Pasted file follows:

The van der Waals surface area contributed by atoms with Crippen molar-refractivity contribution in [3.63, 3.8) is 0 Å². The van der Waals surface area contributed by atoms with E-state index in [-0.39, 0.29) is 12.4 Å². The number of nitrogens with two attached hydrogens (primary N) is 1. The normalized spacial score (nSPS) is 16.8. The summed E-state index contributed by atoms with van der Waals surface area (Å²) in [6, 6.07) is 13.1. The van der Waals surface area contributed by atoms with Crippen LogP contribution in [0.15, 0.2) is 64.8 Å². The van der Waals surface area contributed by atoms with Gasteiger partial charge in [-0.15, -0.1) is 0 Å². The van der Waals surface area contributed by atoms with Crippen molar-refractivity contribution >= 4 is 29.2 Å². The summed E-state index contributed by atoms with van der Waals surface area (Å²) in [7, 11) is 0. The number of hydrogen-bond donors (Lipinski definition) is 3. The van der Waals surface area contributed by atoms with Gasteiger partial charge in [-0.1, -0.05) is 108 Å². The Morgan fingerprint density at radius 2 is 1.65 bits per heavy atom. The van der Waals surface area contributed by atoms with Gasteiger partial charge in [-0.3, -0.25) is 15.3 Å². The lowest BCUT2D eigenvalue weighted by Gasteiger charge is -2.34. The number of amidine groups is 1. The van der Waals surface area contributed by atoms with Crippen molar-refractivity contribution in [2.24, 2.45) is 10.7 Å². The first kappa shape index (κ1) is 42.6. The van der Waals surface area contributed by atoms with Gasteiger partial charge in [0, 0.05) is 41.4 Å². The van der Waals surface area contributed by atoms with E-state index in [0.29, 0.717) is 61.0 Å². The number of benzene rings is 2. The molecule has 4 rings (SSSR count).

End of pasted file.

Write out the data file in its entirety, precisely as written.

The van der Waals surface area contributed by atoms with Crippen molar-refractivity contribution in [3.63, 3.8) is 0 Å². The van der Waals surface area contributed by atoms with E-state index in [-0.39, 0.29) is 12.4 Å². The number of nitrogens with two attached hydrogens (primary N) is 1. The normalized spacial score (nSPS) is 16.8. The summed E-state index contributed by atoms with van der Waals surface area (Å²) in [6, 6.07) is 13.1. The van der Waals surface area contributed by atoms with Crippen LogP contribution in [0.15, 0.2) is 64.8 Å². The van der Waals surface area contributed by atoms with Gasteiger partial charge in [-0.15, -0.1) is 0 Å². The van der Waals surface area contributed by atoms with Crippen molar-refractivity contribution >= 4 is 29.2 Å². The summed E-state index contributed by atoms with van der Waals surface area (Å²) in [7, 11) is 0. The number of hydrogen-bond donors (Lipinski definition) is 3. The van der Waals surface area contributed by atoms with Gasteiger partial charge in [-0.1, -0.05) is 108 Å². The Morgan fingerprint density at radius 2 is 1.65 bits per heavy atom. The van der Waals surface area contributed by atoms with Gasteiger partial charge in [-0.3, -0.25) is 15.3 Å². The lowest BCUT2D eigenvalue weighted by Gasteiger charge is -2.34. The number of amidine groups is 1. The van der Waals surface area contributed by atoms with Crippen molar-refractivity contribution in [2.24, 2.45) is 10.7 Å². The first kappa shape index (κ1) is 42.6. The van der Waals surface area contributed by atoms with Gasteiger partial charge in [0, 0.05) is 41.4 Å². The van der Waals surface area contributed by atoms with E-state index in [0.29, 0.717) is 61.0 Å². The number of benzene rings is 2. The molecule has 4 rings (SSSR count).